US oil workers strike spreads to more plants in Texas and Louisiana
23 February 2015
The strike by oil workers in the United States expanded over the weekend, with 1,350 workers walking out of a refinery in Port Arthur, Texas—the largest refinery in the US—and two other refineries and a petrochemical plant in Louisiana.
As the walkout enters its fourth week, 6,550 oil workers in California, Indiana, Ohio, Kentucky, Texas, Louisiana and Washington state are engaged in the largest oil walkout since 1980.
The expansion of the strike is the first since February 8. It takes place as the United Steelworkers (USW) is coming under sharp criticism from rank-and-file workers who are demanding an all-out strike by the 30,000 USW workers in the oil industry. (See: “Oil refinery workers denounce USW treachery, call for national strike”)
From the beginning, the aim of the USW has been to contain the struggle of oil workers, limiting it to partial strikes that have had only a minimal impact on production. This has encouraged the oil giants to maintain their hard line against workers’ demands for improved wages, safety conditions and limits on contract workers.
Last Thursday, lead industry bargainer Shell put forward another insulting offer—the seventh in a row. Well aware they could not sell such a deal to their members, USW negotiators rejected it.
Workers at the Port Arthur site, on the Gulf of Mexico about ninety miles east of Houston, walked out Friday at midnight. The 600,000 barrels per day refinery is run by Motiva Enterprises, a joint venture between Shell and Saudi Refinery, Inc. On Saturday at midnight workers at Motiva refineries in Convent and Norco, Louisiana and a Shell Chemical plant in Norco joined the strike.
On the eve of the expanded strike, Motiva President and CEO Don Romasko issued a memo to the company’s employees praising the supposed generosity of Shell and the rest of the oil industry. Romasko—who pocketed $10 million in his four years at Tesoro before taking the leading position at Motiva—highlighted a 6.5 percent wage increase over three years (less than inflation) and a proposal to maintain, rather than increase, the 20-25 percent of health costs that workers already pay to keep their families insured.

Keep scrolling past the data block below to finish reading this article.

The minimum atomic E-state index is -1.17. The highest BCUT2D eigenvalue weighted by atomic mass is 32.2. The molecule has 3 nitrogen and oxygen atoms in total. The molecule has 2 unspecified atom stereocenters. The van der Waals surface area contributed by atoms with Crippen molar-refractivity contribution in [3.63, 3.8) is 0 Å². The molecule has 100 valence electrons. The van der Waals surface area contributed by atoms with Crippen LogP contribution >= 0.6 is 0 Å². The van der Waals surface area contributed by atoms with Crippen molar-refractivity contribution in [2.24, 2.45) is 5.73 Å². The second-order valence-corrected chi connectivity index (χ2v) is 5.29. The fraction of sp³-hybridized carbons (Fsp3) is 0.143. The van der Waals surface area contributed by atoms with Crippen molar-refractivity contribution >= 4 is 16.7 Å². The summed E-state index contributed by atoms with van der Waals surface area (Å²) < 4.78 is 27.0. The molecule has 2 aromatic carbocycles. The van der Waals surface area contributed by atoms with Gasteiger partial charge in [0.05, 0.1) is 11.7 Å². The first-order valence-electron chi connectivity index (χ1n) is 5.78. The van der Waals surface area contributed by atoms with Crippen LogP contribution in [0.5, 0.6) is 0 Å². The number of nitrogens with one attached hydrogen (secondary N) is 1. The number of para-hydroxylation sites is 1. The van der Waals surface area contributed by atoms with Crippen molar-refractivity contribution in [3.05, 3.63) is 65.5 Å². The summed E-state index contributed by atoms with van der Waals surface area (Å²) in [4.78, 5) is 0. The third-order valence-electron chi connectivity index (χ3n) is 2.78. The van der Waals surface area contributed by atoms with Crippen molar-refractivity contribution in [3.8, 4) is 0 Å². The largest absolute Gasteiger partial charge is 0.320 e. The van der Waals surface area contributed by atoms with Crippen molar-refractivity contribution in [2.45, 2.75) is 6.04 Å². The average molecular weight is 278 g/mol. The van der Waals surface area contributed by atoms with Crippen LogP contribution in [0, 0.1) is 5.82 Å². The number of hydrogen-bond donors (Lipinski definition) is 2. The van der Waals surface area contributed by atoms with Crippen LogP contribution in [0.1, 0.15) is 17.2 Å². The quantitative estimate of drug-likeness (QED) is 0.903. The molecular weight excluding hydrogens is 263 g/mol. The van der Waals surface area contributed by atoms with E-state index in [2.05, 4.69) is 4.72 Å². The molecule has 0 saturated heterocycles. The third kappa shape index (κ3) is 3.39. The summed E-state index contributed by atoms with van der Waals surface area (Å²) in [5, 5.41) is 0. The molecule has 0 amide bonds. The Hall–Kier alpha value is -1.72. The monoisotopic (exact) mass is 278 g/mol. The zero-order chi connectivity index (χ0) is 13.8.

Romasko also boasted that the industry planned to do a “workload balance assessment” to evaluate fatigue on the job—a meaningless gesture that the companies would circumvent to continue the widespread practice of 12-hour days and 14 consecutive days of work before a break. Any limits on contractors, Romasko declared, were “unreasonable,” adding that the oil companies need to keep “flexibility in hiring to accommodate economic cycles and maintenance/turnaround schedules,” according to a report in the New Orleans Times Picayune. These appeals did little to persuade workers. Oil workers at the two Louisiana plants had “overwhelmingly” voted to authorize a strike last year, according to a USW spokesman.
The widespread support for the walkout in Texas and Louisiana gives the lie to the claims that workers in the southern US states are conservative and unwilling to fight the corporations. Like their northern counterparts, they are more than willing to engage in a struggle to recoup losses after decades of eroding living standards and working conditions.
The major obstacle to developing such a fight are the trade unions, which are allied with the employers and government and have spent the last three-and-a-half decades suppressing every form of working class resistance to the corporate war against workers.
The expansion of the oil strike coincides with the capitulation of the International Longshore and Warehouse Union (ILWU) to President Obama’s demands that the union cave in to ultimatums from the Pacific Maritime Association. The ILWU and the PMA announced that an agreement was reached over the weekend, which must be approved by dockworkers.